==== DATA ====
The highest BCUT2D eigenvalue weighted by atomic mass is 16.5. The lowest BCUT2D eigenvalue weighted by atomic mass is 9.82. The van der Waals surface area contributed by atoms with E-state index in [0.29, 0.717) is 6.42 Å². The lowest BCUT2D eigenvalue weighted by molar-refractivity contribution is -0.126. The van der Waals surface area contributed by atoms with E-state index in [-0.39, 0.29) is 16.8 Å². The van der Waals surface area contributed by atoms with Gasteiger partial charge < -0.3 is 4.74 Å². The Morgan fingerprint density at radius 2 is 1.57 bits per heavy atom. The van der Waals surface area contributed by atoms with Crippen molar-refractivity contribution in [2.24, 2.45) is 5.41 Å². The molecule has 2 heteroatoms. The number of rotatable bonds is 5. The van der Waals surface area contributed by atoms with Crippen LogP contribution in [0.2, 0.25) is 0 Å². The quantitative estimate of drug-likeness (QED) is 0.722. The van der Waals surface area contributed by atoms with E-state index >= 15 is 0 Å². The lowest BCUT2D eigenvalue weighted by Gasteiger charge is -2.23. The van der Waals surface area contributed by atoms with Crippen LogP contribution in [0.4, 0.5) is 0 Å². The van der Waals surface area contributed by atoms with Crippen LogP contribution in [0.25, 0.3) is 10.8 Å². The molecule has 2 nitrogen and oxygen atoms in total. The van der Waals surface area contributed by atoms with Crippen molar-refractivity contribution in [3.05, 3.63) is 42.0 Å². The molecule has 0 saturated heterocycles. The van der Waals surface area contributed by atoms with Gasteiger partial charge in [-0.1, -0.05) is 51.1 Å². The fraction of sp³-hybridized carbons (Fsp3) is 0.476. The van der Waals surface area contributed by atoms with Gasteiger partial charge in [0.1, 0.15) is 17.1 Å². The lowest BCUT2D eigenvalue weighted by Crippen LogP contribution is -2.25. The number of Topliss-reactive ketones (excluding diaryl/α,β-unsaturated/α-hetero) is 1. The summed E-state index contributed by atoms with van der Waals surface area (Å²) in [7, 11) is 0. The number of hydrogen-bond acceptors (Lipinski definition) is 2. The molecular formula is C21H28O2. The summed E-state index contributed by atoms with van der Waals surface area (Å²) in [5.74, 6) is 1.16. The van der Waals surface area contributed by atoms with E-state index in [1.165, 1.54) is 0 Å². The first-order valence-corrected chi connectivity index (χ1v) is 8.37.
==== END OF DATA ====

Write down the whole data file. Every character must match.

The highest BCUT2D eigenvalue weighted by atomic mass is 16.5. The lowest BCUT2D eigenvalue weighted by atomic mass is 9.82. The van der Waals surface area contributed by atoms with E-state index in [0.29, 0.717) is 6.42 Å². The lowest BCUT2D eigenvalue weighted by molar-refractivity contribution is -0.126. The van der Waals surface area contributed by atoms with E-state index in [-0.39, 0.29) is 16.8 Å². The van der Waals surface area contributed by atoms with Gasteiger partial charge < -0.3 is 4.74 Å². The Morgan fingerprint density at radius 2 is 1.57 bits per heavy atom. The van der Waals surface area contributed by atoms with Crippen molar-refractivity contribution in [2.24, 2.45) is 5.41 Å². The molecule has 2 heteroatoms. The number of rotatable bonds is 5. The van der Waals surface area contributed by atoms with Crippen LogP contribution in [0.2, 0.25) is 0 Å². The quantitative estimate of drug-likeness (QED) is 0.722. The van der Waals surface area contributed by atoms with E-state index >= 15 is 0 Å². The lowest BCUT2D eigenvalue weighted by Gasteiger charge is -2.23. The van der Waals surface area contributed by atoms with Crippen LogP contribution in [0.4, 0.5) is 0 Å². The van der Waals surface area contributed by atoms with Crippen LogP contribution in [0.25, 0.3) is 10.8 Å². The molecule has 2 nitrogen and oxygen atoms in total. The van der Waals surface area contributed by atoms with Crippen molar-refractivity contribution in [3.05, 3.63) is 42.0 Å². The molecule has 0 saturated heterocycles. The van der Waals surface area contributed by atoms with Gasteiger partial charge in [-0.1, -0.05) is 51.1 Å². The fraction of sp³-hybridized carbons (Fsp3) is 0.476. The van der Waals surface area contributed by atoms with Gasteiger partial charge in [0.1, 0.15) is 17.1 Å². The lowest BCUT2D eigenvalue weighted by Crippen LogP contribution is -2.25. The number of Topliss-reactive ketones (excluding diaryl/α,β-unsaturated/α-hetero) is 1. The summed E-state index contributed by atoms with van der Waals surface area (Å²) in [7, 11) is 0. The number of hydrogen-bond acceptors (Lipinski definition) is 2. The molecular formula is C21H28O2. The summed E-state index contributed by atoms with van der Waals surface area (Å²) in [5.74, 6) is 1.16. The van der Waals surface area contributed by atoms with E-state index in [1.165, 1.54) is 0 Å². The first-order valence-corrected chi connectivity index (χ1v) is 8.37.